UW drama professor Scott Magelssen floats weightless during a parabolic flight in a converted Boeing 727 as part of his research for his book "Performing Flight.” Al Powers/ Zero Gravity Corporation
University of Washington drama professor Scott Magelssen explores American aviation from the perspective of performance studies in his new book " Performing Flight: From the Barnstormers to Space Tourism ,” published this summer by University of Michigan Press.
In the introduction, Magelssen writes of long knowing that performance was central to the "space-age aesthetic” in art and culture, but that he learned something more during research visits to aviation and space museums.
"I began to realize the important role of performance in legitimizing to American legislators and taxpayers the enormous expenditures involved in the development of space exploration in this country. The idea for the book took off (ahem) from there.”
"Performing Flight,” he writes, "explores how aviation and space travel have been fundamentally connected to the images, gestures, narrative tropes and performative acts that have helped shape the enterprise of flight in public perception and consciousness.”
UW Notebook talked with Magelssen about the book and how it comments on American culture.
"Performing Flight: From the Barnstormers to Space Tourism,” by Scott Magelssen.
You weave personal stories into the research narrative, from loving airplanes and space as a child to visiting exhibits and even experiencing near-weightlessness. What was the benefit of this more personal approach?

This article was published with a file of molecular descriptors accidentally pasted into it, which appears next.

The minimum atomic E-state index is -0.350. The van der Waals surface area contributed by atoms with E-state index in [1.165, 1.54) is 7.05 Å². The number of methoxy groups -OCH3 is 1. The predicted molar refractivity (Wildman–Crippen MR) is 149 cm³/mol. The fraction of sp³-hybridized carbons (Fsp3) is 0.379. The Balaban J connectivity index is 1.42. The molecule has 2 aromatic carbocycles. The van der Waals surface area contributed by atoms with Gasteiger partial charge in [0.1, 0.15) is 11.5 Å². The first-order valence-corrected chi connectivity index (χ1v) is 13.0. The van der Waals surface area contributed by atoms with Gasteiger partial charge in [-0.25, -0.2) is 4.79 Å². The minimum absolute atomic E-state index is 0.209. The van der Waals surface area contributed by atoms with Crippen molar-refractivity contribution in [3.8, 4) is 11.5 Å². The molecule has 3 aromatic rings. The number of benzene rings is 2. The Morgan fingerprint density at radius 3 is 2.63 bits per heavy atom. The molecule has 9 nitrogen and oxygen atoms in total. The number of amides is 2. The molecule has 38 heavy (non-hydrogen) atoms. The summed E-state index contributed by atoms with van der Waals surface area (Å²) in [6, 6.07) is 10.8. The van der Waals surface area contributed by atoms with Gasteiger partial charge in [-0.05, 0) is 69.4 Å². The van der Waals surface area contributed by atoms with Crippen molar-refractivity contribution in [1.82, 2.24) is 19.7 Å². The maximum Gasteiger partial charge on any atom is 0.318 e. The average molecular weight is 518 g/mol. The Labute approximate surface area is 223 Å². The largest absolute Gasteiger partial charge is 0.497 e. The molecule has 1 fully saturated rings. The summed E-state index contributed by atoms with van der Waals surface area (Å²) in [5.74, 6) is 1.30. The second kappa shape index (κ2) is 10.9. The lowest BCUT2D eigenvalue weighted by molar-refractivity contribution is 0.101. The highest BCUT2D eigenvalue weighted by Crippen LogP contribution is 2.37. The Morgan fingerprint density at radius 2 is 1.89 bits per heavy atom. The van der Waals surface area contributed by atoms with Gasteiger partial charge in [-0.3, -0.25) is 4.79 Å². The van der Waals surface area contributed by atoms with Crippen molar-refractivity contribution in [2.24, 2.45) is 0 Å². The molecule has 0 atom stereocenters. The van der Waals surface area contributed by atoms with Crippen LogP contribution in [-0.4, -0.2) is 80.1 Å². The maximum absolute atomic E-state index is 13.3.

Scott Magelssen: My approach for a long time now has been that of a participant-observer. I use archival research and personal interviews for a lot of my material, but when it comes to a zero-gravity flight, or how a museum visitor experiences the story of America and flight in a museum, there’s no substitute for going through it firsthand - and then reporting on not only what I learned but how it felt.
As I was working on the book, I saw that my own experiences could serve as a case study. I could tell a story, from the point of view of a relatively ordinary American kid, of how ideas of America were shaped by airplanes and spaceships and pilots and astronauts.
Our history as a nation is wrapped up in aviation - in technology, ingenuity, exploration and the Space Race. These things have defined who we are as Americans and have been projected back to us in movies like "Star Wars” and "Top Gun.” Some of our most defining tragedies, too, involve spaceships and airplanes, like the Challenger disaster and the hijacker attacks of September 11, 2001. In a lot of ways, talking about these things from my own point of view is the most authentic way I could think to do it.